How to Friend-zone a Staff Member

by Abigail Thomas

James-franco-as-te_1243560a Résumé? Check. Cover letter? Check. Completed application? Check. Letter of recommendation– Shoot! But you’re a freshman. You don’t have close relationships with staff members that you’ve only known for a semester. Heck, you’re still getting to know your roommate!

When it comes to the friend-zone, most people are trying to escape it, but how do you manage to push yourself into it with staff when it comes to letters of recommendation?

  1. Choose the right candidate

If you’re in a ton of lecture classes, this may be tough, but choose your candidate wisely! Find a class you participate in often, where the teacher can recognize your name and face and see the leadership potential in you. Bonus points if you can pick a faculty member whose name and status means something in the field in which you are applying. There is no doubt that Ohio University is known for being an elite journalism school. Try having a Scripps figure or journalism teacher say positive things about you to add that extra cherry on top!

  1. Ask early on

You thought YOU were busy getting all these scholarships and applications filled out, well try telling that to someone who has to manage lesson plans, grade hundreds of papers, have meetings, return emails AND have a life? If you want a good quality letter of recommendation, ask the moment you find out about it. Give them time to keep it in the back of their mind so they can observe you and your strengths and ask questions if they need to, and also. so they will actually do it. There are no excuses for a short notice!

  1. Be polite

Use your manners! Ask in a polite fashion. Don’t just say, “Will you write this for me by next week?” Take the time to say hello and why you asked them and how much you’ll appreciate their efforts. Let them know you understand if they are busy or can’t get it done right away. Check for grammar and punctuation so they know you made an effort (after all, we are in the school of journalism)!

  1. Don’t make them do all the work

As stated before, this early on in our college careers, your teachers most likely are not your friends. They don’t know all the things you are involved in, how outgoing you are, your leadership potential, or how well you do in your other classes. To make it easier on both you and them, fill them in! Email them a copy of your résumé and links to your professional profiles. Give them a list of all the things you are involved in and anything else you can think of. This makes the bragging about you part so much easier.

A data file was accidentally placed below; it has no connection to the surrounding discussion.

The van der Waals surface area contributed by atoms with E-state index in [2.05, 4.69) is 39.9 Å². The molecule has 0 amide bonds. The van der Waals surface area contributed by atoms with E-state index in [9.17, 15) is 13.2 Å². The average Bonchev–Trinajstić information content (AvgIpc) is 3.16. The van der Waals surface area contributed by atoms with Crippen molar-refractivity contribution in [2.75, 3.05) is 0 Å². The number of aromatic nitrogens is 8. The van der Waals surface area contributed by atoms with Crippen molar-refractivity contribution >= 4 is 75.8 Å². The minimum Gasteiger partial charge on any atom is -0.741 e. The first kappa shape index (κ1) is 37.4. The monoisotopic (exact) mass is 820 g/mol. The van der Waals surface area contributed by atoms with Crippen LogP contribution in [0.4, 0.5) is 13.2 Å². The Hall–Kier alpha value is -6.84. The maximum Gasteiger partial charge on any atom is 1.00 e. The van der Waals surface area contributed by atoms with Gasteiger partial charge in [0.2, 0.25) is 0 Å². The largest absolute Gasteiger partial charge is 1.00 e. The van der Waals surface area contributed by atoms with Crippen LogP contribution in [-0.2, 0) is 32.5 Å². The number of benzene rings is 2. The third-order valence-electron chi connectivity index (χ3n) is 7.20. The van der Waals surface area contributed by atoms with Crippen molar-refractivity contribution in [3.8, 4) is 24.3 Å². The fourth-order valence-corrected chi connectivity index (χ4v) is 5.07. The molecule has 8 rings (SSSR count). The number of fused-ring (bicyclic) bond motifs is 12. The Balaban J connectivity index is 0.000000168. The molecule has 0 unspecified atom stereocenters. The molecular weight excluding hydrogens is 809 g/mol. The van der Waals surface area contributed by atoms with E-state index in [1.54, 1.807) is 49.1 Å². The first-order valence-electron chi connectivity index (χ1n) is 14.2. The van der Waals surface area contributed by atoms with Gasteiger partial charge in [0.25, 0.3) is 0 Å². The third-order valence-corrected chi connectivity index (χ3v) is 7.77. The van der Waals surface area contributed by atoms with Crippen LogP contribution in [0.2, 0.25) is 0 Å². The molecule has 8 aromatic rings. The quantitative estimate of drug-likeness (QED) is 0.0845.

1. Give thanks

This is the easiest part. Follow up and say thank you! Make sure their dedication to you is acknowledged and appreciated, so you know.

An extra tip for those who still don’t know how to establish that relationship, or want a professional relationship that will last, take advantage of PRSSA’s new Professional Mentor Program and have a go-to person who knows just what it is you need to make it in the field!

Raise your hand in class and be on your best behavior, because these letters don’t come to you! You have to chase them!

10649702_814200218601070_518779580546410223_nAbigail is a freshman majoring in strategic communication. She is working towards a specialization in public advocacy. After graduation, she hopes to work for a human right’s organization that looks out for people’s best interests, hopefully one who works with girls who are forced into sex slavery and helps young girls with HIV/AIDs. Follow her on Twitter at @abbsrthomas!

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